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  1. #1
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    Helmets: expiration date or not?

    Anybody agree or disagree with the BHSI (Bicycle Helmet Safety Institute) site:

    When to Replace a Helmet?


    Outside of crashing your helmet (which we all know means immediately replace it no matter what) I was always under the impression, which seems mistaken now, that foam EPS construction broke down over time and thus helmets need replaced. Seems this is not true. From the BHSI site, EPS is a stable material that doesn't breakdown, no matter if it's exposed to copious amounts of human sweat or whatever, and furthermore, since helmets have an outer protective shell, the chances of sun degrading the EPS are also nil.

    What is going on? Helmet manufacturers (from Giro, Bell, etc, etc) all say, respectively, to replace your helmet every 2-3 years max. Only manufacturer that I found outside of this range is MET helmets, who actually state they've done real live crash testing, and they say all post 90s helmets are good to go for 8-10 yrs (again, with no crashes) or longer.


    I understand helmet manufacturers need us to buy helmets to stay in business, but this 3 year expiration date seen from a lot of them seems a little feckless if it isn't true.


    Curious what everyone is wearing and some dates/how long you've been wearing them? I am now wondering if the cache of helmets I have from 4-8 yrs ago are still good to go? Sure, they may be a few grams heavier than newer lids, but I can't tell the difference today between a 250g lid vs a 350g lid. Guess my neck is too thick Anyhow, these cache of helmets have never seen an accident, still look new, everything on them is functional, but I've been avoiding them (and getting new ones) thinking that damn EPS had broken down after 3 yrs.

  2. #2
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    If the foam breaks down enough after 2-3 years to be considered unsafe and warrant replacement, I'd never buy one from that brand.
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  3. #3
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    Well let me put it to you like this:

    The owner of our shop does his diligence and tells every customer pretty much that helmets are only good for 2 or 3 years. He points them to the statements provided by the manufacturers and then does his best to sell them a new helmet. He will tell anyone who will listen and even those that won't that helmets need regular replacement.


    He wears a 2008 Giro Atmos, it's the only helmet he owns.
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  4. #4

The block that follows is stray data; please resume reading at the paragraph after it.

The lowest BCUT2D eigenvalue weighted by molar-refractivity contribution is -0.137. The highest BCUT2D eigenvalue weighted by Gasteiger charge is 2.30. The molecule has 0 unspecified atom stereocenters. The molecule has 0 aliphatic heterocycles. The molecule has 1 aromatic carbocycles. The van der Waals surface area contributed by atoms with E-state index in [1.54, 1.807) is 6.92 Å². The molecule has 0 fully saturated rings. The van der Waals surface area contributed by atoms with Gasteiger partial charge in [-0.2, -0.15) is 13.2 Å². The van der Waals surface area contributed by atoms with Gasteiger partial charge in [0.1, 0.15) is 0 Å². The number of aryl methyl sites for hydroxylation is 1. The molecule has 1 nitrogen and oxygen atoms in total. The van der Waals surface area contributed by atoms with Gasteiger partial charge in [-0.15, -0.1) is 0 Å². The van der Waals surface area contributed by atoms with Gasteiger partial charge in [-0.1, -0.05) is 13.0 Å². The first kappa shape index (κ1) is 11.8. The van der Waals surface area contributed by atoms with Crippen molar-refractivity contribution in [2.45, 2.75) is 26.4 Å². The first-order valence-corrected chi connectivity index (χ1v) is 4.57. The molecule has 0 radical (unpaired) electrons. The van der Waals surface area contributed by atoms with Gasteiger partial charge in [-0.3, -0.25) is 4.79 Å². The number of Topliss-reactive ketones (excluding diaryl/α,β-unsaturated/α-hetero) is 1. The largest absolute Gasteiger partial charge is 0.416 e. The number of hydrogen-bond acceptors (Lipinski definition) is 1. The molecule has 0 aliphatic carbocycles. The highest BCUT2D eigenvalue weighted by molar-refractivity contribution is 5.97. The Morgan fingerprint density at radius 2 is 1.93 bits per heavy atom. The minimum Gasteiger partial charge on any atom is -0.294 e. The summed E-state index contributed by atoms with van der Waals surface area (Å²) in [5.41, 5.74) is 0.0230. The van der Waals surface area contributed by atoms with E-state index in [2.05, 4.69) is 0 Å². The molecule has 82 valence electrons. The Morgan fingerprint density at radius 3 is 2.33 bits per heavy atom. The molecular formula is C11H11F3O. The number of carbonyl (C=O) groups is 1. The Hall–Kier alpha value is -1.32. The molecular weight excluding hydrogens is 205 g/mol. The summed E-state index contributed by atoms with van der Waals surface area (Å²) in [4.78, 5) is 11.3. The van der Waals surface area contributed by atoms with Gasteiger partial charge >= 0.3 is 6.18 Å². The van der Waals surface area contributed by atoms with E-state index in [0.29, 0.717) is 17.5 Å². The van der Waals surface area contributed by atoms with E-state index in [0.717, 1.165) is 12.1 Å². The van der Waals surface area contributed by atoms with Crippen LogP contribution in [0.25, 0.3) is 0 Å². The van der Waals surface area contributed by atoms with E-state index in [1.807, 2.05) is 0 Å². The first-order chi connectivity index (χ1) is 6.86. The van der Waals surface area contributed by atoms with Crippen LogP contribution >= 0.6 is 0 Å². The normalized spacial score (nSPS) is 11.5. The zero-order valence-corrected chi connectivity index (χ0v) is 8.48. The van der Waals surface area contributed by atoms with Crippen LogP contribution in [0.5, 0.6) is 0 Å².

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    Had a lot of discussion on this late last year. See this thread.
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  5. #5
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    Quote Originally Posted by MMsRepBike View Post
    Well let me put it to you like this:

    The owner of our shop does his diligence and tells every customer pretty much that helmets are only good for 2 or 3 years. He points them to the statements provided by the manufacturers and then does his best to sell them a new helmet. He will tell anyone who will listen and even those that won't that helmets need regular replacement.


    He wears a 2008 Giro Atmos, it's the only helmet he owns.
    I'm not sure I follow. Are you surprised your boss' primary motive (and that of the helmet manufacturers) is making money?
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  6. #6
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    I'm not surprised about anything.

    And if you're wondering, I'm on the side of his actions and not his words. I would only replace a helmet if I felt it needed replacement for some reason, not just because of time.
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  7. #7
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    My Bell Ghisallo is a 2007 issue. I only replace my helmets when something breaks, which is usually the plastic on the occipital lobe device.

    I'll hazard a guess and suggest if a cyclist gets into an accident and claims the helmet was defective for some reason, the manufacturer will point out the helmet was past its useful lifespan.

    I'm really inclined to think these lifespan limitations are set to promote helmet sales.

  8. #8
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    I've crashed while wearing helmets over 3 years old. Each time the helmet did its job, breaking instead of my head.
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  9. #9
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    It is my understanding, based on knowledge of the basic materials, that the concern would be that the helmet gets less absorptive, and more like wearing a very lightweight brick on your head, over time. That probably depends mostly on how you store it, since a helmet spends most of its life not on your head. I'd say that the life ratings are based on accelerated tests that are then extrapolated to worst case conditions - say you storing the helmet in a place that is 100 degrees 100% of the time.